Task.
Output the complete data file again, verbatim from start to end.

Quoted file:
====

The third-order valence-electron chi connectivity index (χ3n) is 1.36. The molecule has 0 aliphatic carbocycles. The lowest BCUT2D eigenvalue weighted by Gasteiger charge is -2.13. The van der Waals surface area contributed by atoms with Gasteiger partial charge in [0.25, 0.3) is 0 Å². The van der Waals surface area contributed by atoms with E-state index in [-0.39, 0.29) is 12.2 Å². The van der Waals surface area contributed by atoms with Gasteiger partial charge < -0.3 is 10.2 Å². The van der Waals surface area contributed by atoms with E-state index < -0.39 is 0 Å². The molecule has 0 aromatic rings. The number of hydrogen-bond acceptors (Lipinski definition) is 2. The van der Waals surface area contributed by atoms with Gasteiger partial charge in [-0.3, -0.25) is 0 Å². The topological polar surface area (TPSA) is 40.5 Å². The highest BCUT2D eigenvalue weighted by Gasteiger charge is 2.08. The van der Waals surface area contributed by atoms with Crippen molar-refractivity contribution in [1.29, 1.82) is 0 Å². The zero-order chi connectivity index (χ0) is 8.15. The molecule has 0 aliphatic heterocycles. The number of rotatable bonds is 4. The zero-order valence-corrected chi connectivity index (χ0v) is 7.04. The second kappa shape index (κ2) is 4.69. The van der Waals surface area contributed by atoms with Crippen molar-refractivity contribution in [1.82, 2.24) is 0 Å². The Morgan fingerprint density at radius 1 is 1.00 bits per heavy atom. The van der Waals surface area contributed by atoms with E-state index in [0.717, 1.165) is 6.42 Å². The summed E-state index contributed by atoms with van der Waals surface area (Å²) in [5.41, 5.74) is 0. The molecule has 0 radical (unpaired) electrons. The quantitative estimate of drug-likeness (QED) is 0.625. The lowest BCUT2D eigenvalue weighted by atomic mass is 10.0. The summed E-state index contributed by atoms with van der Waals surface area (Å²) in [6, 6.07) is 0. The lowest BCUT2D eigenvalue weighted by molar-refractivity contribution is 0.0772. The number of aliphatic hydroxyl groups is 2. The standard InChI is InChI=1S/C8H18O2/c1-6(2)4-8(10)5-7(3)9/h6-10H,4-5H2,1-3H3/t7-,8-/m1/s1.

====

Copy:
The third-order valence-electron chi connectivity index (χ3n) is 1.36. The molecule has 0 aliphatic carbocycles. The lowest BCUT2D eigenvalue weighted by Gasteiger charge is -2.13. The van der Waals surface area contributed by atoms with Gasteiger partial charge in [0.25, 0.3) is 0 Å². The van der Waals surface area contributed by atoms with E-state index in [-0.39, 0.29) is 12.2 Å². The van der Waals surface area contributed by atoms with Gasteiger partial charge < -0.3 is 10.2 Å². The van der Waals surface area contributed by atoms with E-state index < -0.39 is 0 Å². The molecule has 0 aromatic rings. The number of hydrogen-bond acceptors (Lipinski definition) is 2. The van der Waals surface area contributed by atoms with Gasteiger partial charge in [-0.3, -0.25) is 0 Å². The topological polar surface area (TPSA) is 40.5 Å². The highest BCUT2D eigenvalue weighted by Gasteiger charge is 2.08. The van der Waals surface area contributed by atoms with Crippen molar-refractivity contribution in [1.29, 1.82) is 0 Å². The zero-order chi connectivity index (χ0) is 8.15. The molecule has 0 aliphatic heterocycles. The number of rotatable bonds is 4. The zero-order valence-corrected chi connectivity index (χ0v) is 7.04. The second kappa shape index (κ2) is 4.69. The van der Waals surface area contributed by atoms with Crippen molar-refractivity contribution in [1.82, 2.24) is 0 Å². The Morgan fingerprint density at radius 1 is 1.00 bits per heavy atom. The van der Waals surface area contributed by atoms with E-state index in [0.717, 1.165) is 6.42 Å². The summed E-state index contributed by atoms with van der Waals surface area (Å²) in [5.41, 5.74) is 0. The molecule has 0 radical (unpaired) electrons. The quantitative estimate of drug-likeness (QED) is 0.625. The lowest BCUT2D eigenvalue weighted by atomic mass is 10.0. The summed E-state index contributed by atoms with van der Waals surface area (Å²) in [6, 6.07) is 0. The lowest BCUT2D eigenvalue weighted by molar-refractivity contribution is 0.0772. The number of aliphatic hydroxyl groups is 2. The standard InChI is InChI=1S/C8H18O2/c1-6(2)4-8(10)5-7(3)9/h6-10H,4-5H2,1-3H3/t7-,8-/m1/s1.